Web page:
02
Nov
14

against discovery learning?

Who could be against discovery?

We define it ill.

Today it means entrepreneurship, novelty, knowing and doing, making culture, apprenticeship. There is a goal, a telos. To innovate, to change, to add, to perform, to practice. MakerSpaces, Genius Hours.

It is theory and practice united. Learn A-Z, now go and create a letter or alphabet that has yet to be imagined.

engagement with mystery

Yet I hesitate to embrace wholesale the concept of engaged learning that suggests a workshop mentality to every learning situation.  I picture a broader conception of discovery: the intersection of acts of imagination and with the apprehension of mystery. I am torn between wanting to invest time and energy in collaboration and invention, or in slow reading, deep thinking, and sustained conversations that stem from as well as lead to acts of attention expressed through writing.

Below are my musings about my uneasy rest in the Discovery learning camp.

discovery and revelation are  inseparable

My reticence stems from appreciation of an older form of the word discover which indicates unveiling, revelation, and making known. As long as we can admit

A few years, Plato described a kind of discovery learning that the learner finds difficult to convey to others. The true world outside his Cave is beautiful and true, but incommunicable to other cave dwellers. It must be seen to be believed, but darkness and limited vision harness the learner’s contemporaries.

There is a problem to solve: how to communicate a life-altering mystery to fellow human beings? Words alone will not succeed.

Imagination is necessary.

In my own classrooms I listen to student voices discovering that literature speaks, igniting empathy and other products of imagination. The harshness of Maya Angelou’s early years as represented in I Know Why The Caged Bird Sings sensitizes students to inequalities and injustices in history and their own cultures, lives.

The “merry war” between Beatrice and Benedict contrasts with the unforgiving imaginations whose violent inflexibility stabs Hero. Whereas B&B discover self-knowledge, Hero herself learns, as Tess Derbyfield does, “there is no good in men”; then she marries one.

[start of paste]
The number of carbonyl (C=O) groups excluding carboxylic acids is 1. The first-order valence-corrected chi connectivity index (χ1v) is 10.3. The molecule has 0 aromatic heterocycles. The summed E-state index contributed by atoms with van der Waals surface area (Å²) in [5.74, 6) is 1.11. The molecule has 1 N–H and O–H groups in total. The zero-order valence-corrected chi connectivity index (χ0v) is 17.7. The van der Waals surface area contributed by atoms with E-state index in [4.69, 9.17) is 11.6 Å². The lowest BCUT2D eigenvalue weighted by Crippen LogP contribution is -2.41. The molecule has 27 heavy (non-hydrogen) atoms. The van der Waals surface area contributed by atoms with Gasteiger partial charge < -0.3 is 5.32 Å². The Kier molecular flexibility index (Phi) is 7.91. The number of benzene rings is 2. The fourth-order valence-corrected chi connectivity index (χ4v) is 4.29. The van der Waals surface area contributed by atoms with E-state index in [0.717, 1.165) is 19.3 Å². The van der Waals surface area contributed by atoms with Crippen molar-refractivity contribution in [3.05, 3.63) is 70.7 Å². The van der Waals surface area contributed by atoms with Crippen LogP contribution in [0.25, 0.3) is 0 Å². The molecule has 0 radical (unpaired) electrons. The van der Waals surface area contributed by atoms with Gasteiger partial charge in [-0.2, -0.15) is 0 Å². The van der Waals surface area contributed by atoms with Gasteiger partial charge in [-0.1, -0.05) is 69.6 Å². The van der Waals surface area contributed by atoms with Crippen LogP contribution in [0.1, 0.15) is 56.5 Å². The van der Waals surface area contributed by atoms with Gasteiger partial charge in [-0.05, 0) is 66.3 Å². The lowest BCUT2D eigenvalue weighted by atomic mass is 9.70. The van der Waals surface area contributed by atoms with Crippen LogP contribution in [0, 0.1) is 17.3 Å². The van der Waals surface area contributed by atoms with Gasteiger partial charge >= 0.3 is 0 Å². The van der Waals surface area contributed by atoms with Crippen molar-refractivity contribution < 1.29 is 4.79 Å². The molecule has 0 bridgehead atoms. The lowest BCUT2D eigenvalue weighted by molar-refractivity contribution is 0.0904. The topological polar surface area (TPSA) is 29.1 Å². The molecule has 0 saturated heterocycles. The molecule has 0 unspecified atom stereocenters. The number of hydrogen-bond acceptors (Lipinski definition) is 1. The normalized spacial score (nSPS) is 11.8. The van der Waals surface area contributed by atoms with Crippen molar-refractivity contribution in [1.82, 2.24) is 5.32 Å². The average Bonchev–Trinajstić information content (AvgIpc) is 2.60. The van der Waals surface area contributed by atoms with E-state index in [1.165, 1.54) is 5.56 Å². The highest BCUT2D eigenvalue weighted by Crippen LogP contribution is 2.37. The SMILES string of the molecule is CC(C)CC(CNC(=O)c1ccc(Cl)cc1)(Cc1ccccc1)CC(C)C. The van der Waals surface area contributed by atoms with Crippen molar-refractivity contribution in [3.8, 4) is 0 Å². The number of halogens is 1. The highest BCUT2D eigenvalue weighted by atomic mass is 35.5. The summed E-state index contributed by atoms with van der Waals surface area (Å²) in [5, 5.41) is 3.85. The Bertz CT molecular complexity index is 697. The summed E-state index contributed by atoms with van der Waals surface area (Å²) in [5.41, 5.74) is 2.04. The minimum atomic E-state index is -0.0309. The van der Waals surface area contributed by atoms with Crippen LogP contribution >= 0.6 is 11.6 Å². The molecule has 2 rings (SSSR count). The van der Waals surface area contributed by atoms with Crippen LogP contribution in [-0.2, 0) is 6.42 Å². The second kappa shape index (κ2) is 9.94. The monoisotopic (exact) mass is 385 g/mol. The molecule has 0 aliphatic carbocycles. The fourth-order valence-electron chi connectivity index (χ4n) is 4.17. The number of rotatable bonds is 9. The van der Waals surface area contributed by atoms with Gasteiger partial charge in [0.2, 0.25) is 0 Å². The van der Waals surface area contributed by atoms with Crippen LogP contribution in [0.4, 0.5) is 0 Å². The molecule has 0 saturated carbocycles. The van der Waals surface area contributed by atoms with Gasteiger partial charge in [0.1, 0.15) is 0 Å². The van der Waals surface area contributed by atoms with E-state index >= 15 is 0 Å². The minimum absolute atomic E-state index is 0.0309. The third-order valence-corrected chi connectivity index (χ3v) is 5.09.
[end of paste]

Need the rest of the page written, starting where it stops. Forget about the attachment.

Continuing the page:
imagining and making

A liberal education, in contrast to one emphasizing practical application can teach how both innovative and ancient ideas have been expressed, challenged, and modified; you can learn to evaluate the properties of an enduring idea. The student of ideas learns to revolve concepts in the mind for examination, facet by facet; theories are apprehended, applied, modified, or generated in physical labs and through discussions, writing, limitless activities, and by reading.

It isn’t a far stretch of vocabulary to compare today’s MakerSpace classrooms with the patronage system of the Arts: studio space, time, and materials are provided by schools (whether privately funded by tuition and grants or publicly by taxes) or public libraries whose leaders believe such classrooms are consistent with its mission, purpose and goals.

inquiring minds

I am wondering if a spell being cast by the nova nebula has underplayed the roles of imaginative language and free inquiry in learning. There is much to be said on the for the internal view of life and reality which takes shape over a long period of sustained engagement with a universe of ideas.

But if we as educators thrive on providing learning experiences which have the goal of innovation and new discovery, I fear we bypass crucial moments of the discovery process, at least we exclude such moments from the current broader rhetoric about learning.

new & ancient creations in dialogue